Now the shoe is on the other foot and it’s me arriving at the racetrack looking to take maximum advantage of every session and to put as much pressure as possible on my rivals.
Does that mean you’re riding at 100% in every session?
No, because you increase the risk of a crash and injury when you’re on the absolute limit all the time. It’s the same with races; you simply can’t ride at 100% from lights to flag. You need to be fast, sure, but you also need to have something in reserve, especially if it comes down to a last lap sort out.
Like in Qatar, with Pol?
Yes, like in Qatar with Pol. I had a bit left in the tank and gave it a go on the last lap, but he held his head and it wasn’t quite enough. To be honest, I could have gone in harder, but the chance of contact was just too high. If we’d have touched then, yes, he could have gone down and I could have taken the win. But then it could have been me, or even both of us, that went down just as easily. For me it was better to come away with a certain second place and 20 points, rather than the possibility of a big repair bill for a crashed bike.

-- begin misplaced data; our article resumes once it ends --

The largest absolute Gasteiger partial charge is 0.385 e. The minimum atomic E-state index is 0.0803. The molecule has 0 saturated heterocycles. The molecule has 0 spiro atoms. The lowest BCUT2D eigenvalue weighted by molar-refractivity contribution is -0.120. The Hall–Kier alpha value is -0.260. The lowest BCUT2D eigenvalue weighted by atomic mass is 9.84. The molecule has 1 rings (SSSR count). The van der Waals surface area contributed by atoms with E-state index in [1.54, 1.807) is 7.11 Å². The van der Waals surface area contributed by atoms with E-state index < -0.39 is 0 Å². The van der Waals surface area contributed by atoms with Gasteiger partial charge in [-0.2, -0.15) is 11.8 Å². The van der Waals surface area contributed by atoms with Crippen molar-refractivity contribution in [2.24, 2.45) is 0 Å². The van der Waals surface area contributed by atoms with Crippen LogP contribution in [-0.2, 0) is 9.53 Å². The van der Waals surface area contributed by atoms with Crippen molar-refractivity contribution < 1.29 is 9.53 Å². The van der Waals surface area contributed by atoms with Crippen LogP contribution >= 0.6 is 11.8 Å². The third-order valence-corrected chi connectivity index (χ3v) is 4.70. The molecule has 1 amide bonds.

When your goal is the championship, rather than trying to win every race, it’s better to race at a pace that guarantees you’ll finish, rather than taking big risks just to stand on the top step of the podium. That doesn’t mean I won’t go for the win when it’s on, but it does mean I won’t ride over the limit when it’s not.
A lot of people have commented that it’s a much more mature Scott Redding we’re seeing this year. Now you’re no longer a teenager, do you think you have matured?
Yes, definitely. Okay, so I’m still only 20, so it’s not like I’m not wandering around with a pipe and slippers, but I think I have definitely matured, even compared to last year.
|The new, mature for 2013 Scott Redding. More wins to come.